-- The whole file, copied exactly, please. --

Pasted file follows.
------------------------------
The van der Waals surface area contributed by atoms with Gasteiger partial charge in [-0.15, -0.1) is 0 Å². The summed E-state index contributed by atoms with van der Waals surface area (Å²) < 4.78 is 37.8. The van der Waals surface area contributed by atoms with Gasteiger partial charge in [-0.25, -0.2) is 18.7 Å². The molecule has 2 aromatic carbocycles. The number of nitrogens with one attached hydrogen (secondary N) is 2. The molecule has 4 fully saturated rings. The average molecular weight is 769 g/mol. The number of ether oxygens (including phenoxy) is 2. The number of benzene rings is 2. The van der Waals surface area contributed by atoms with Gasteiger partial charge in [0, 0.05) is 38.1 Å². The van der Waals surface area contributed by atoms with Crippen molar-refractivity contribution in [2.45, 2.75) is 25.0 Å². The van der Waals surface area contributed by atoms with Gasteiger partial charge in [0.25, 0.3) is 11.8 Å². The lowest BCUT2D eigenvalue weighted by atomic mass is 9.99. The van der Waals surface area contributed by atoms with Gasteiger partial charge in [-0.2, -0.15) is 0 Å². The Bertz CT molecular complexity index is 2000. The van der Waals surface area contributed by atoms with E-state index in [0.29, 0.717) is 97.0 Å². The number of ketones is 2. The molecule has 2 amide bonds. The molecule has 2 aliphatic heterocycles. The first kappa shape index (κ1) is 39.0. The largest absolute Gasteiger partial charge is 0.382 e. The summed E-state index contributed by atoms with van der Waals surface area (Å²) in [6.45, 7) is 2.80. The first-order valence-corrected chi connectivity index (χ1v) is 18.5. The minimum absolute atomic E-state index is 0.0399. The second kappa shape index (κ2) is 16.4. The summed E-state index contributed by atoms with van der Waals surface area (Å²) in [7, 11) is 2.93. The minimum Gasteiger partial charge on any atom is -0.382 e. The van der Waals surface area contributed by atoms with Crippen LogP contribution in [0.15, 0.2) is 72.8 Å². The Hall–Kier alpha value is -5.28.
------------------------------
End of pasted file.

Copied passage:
The van der Waals surface area contributed by atoms with Gasteiger partial charge in [-0.15, -0.1) is 0 Å². The summed E-state index contributed by atoms with van der Waals surface area (Å²) < 4.78 is 37.8. The van der Waals surface area contributed by atoms with Gasteiger partial charge in [-0.25, -0.2) is 18.7 Å². The molecule has 2 aromatic carbocycles. The number of nitrogens with one attached hydrogen (secondary N) is 2. The molecule has 4 fully saturated rings. The average molecular weight is 769 g/mol. The number of ether oxygens (including phenoxy) is 2. The number of benzene rings is 2. The van der Waals surface area contributed by atoms with Gasteiger partial charge in [0, 0.05) is 38.1 Å². The van der Waals surface area contributed by atoms with Crippen molar-refractivity contribution in [2.45, 2.75) is 25.0 Å². The van der Waals surface area contributed by atoms with Gasteiger partial charge in [0.25, 0.3) is 11.8 Å². The lowest BCUT2D eigenvalue weighted by atomic mass is 9.99. The van der Waals surface area contributed by atoms with Gasteiger partial charge in [-0.2, -0.15) is 0 Å². The Bertz CT molecular complexity index is 2000. The van der Waals surface area contributed by atoms with E-state index in [0.29, 0.717) is 97.0 Å². The number of ketones is 2. The molecule has 2 amide bonds. The molecule has 2 aliphatic heterocycles. The first kappa shape index (κ1) is 39.0. The largest absolute Gasteiger partial charge is 0.382 e. The summed E-state index contributed by atoms with van der Waals surface area (Å²) in [6.45, 7) is 2.80. The first-order valence-corrected chi connectivity index (χ1v) is 18.5. The minimum absolute atomic E-state index is 0.0399. The second kappa shape index (κ2) is 16.4. The summed E-state index contributed by atoms with van der Waals surface area (Å²) in [7, 11) is 2.93. The minimum Gasteiger partial charge on any atom is -0.382 e. The van der Waals surface area contributed by atoms with Crippen LogP contribution in [0.15, 0.2) is 72.8 Å². The Hall–Kier alpha value is -5.28.